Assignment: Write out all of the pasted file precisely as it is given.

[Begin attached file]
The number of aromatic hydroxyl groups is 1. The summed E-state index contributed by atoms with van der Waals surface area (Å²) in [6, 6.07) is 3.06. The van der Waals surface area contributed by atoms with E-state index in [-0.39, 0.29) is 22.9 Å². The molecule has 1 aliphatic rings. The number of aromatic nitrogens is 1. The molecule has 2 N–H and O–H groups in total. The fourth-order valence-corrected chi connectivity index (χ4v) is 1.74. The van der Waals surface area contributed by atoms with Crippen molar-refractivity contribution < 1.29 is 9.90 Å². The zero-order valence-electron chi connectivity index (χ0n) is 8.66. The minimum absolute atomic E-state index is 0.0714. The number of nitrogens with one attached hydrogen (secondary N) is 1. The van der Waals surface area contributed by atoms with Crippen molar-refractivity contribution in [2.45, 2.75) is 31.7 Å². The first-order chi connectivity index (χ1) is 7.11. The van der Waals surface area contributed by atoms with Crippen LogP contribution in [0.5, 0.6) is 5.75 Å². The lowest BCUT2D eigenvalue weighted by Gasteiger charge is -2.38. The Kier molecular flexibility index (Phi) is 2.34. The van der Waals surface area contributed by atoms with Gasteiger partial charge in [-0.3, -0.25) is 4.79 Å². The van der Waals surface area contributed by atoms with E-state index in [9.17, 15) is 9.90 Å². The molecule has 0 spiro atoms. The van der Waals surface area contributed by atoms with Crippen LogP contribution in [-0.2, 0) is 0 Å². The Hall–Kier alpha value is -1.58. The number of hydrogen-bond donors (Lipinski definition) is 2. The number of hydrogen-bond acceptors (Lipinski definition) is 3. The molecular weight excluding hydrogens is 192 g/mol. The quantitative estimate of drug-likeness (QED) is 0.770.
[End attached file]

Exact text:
The number of aromatic hydroxyl groups is 1. The summed E-state index contributed by atoms with van der Waals surface area (Å²) in [6, 6.07) is 3.06. The van der Waals surface area contributed by atoms with E-state index in [-0.39, 0.29) is 22.9 Å². The molecule has 1 aliphatic rings. The number of aromatic nitrogens is 1. The molecule has 2 N–H and O–H groups in total. The fourth-order valence-corrected chi connectivity index (χ4v) is 1.74. The van der Waals surface area contributed by atoms with Crippen molar-refractivity contribution < 1.29 is 9.90 Å². The zero-order valence-electron chi connectivity index (χ0n) is 8.66. The minimum absolute atomic E-state index is 0.0714. The number of nitrogens with one attached hydrogen (secondary N) is 1. The van der Waals surface area contributed by atoms with Crippen molar-refractivity contribution in [2.45, 2.75) is 31.7 Å². The first-order chi connectivity index (χ1) is 7.11. The van der Waals surface area contributed by atoms with Crippen LogP contribution in [0.5, 0.6) is 5.75 Å². The lowest BCUT2D eigenvalue weighted by Gasteiger charge is -2.38. The Kier molecular flexibility index (Phi) is 2.34. The van der Waals surface area contributed by atoms with Gasteiger partial charge in [-0.3, -0.25) is 4.79 Å². The van der Waals surface area contributed by atoms with E-state index in [9.17, 15) is 9.90 Å². The molecule has 0 spiro atoms. The van der Waals surface area contributed by atoms with Crippen LogP contribution in [-0.2, 0) is 0 Å². The Hall–Kier alpha value is -1.58. The number of hydrogen-bond donors (Lipinski definition) is 2. The number of hydrogen-bond acceptors (Lipinski definition) is 3. The molecular weight excluding hydrogens is 192 g/mol. The quantitative estimate of drug-likeness (QED) is 0.770.